The estimated initial capital for the project is $820 million with $194.4 million of this being set aside for the rope conveyor.

 

Chute Technology improves the flow at Ulan operations

Chute Technology says its new coal and ore handling technologies, designed to overcome production-limiting factors at mines and bulk handling terminals throughout Australia, are proving their worth in service at the Ulan operations in New South Wales.

The technology packages are designed to eliminate potential bottlenecks, occupational health and safety issues and weak links in the production chain that can increase downtime and reduce output, Chute Technology says.

Typical issues include bin surging, bulk cleaning, spillages, blockages and reduced throughput rates, resulting in inefficient production.

According to Dennis Pomfret, Managing Director, Chute Technology, the company designed a customised chute to eliminate potential downtime for a specific section of the bypass system at the Ulan Surface Operations, which IM understands is owned by Glencore.

The new chute has dramatically reduced downtime since commissioning, according to the company, whereas the legacy arrangements were a source of multiple hours of lost production.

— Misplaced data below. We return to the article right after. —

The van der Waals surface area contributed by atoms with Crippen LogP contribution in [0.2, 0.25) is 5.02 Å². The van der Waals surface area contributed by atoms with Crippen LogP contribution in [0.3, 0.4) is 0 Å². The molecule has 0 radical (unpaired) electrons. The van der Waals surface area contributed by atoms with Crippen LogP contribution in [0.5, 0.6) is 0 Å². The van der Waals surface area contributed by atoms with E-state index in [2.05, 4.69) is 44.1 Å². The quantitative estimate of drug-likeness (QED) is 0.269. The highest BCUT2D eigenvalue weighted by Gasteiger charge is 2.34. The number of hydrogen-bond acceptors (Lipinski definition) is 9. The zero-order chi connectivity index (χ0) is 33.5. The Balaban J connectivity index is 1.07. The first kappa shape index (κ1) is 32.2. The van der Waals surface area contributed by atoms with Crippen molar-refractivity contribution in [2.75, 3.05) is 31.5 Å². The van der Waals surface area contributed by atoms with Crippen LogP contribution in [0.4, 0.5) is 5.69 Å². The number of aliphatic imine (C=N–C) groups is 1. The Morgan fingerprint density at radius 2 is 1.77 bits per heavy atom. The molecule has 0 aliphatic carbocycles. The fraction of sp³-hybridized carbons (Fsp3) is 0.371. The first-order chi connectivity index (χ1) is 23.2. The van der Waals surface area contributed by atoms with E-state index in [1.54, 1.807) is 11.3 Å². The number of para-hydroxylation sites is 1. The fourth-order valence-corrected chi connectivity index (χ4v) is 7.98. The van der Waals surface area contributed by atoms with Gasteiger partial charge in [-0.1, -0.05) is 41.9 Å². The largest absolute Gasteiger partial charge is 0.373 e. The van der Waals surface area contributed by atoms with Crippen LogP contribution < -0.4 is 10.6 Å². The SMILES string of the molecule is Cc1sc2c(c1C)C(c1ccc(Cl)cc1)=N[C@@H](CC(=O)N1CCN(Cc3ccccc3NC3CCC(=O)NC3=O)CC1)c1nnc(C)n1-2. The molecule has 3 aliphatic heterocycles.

“The new chute allows Ulan Surface Operations to operate with a full feed rate of 2,000 t/h without any stoppages or blockages, so they can maximise their productivity and our profitability,” Pomfret said.

Chute Technology says it combines its decades of Australian and international practical engineering experience with advanced expertise in new flow enhancement and problem-solving technologies to produce modern answers to minerals and materials handling problems. The company provides audits and solutions extending from single issues at individual plants through to whole-of-process improvements extending from mines to port or point of resource use.

Pomfret said Ulan Surface Operations was looking to the future by investing in a solution designed to maximise productivity and eliminate unwanted downtime.

“We’re delighted that we could make Ulan Surface Operations’ bypass vision come to life, and it’s rewarding to see it working out in service,” he said. “Ulan Surface Operations is always looking to employ modern solutions that avoid problems in the first place, rather than cleaning up a mess after it occurs.”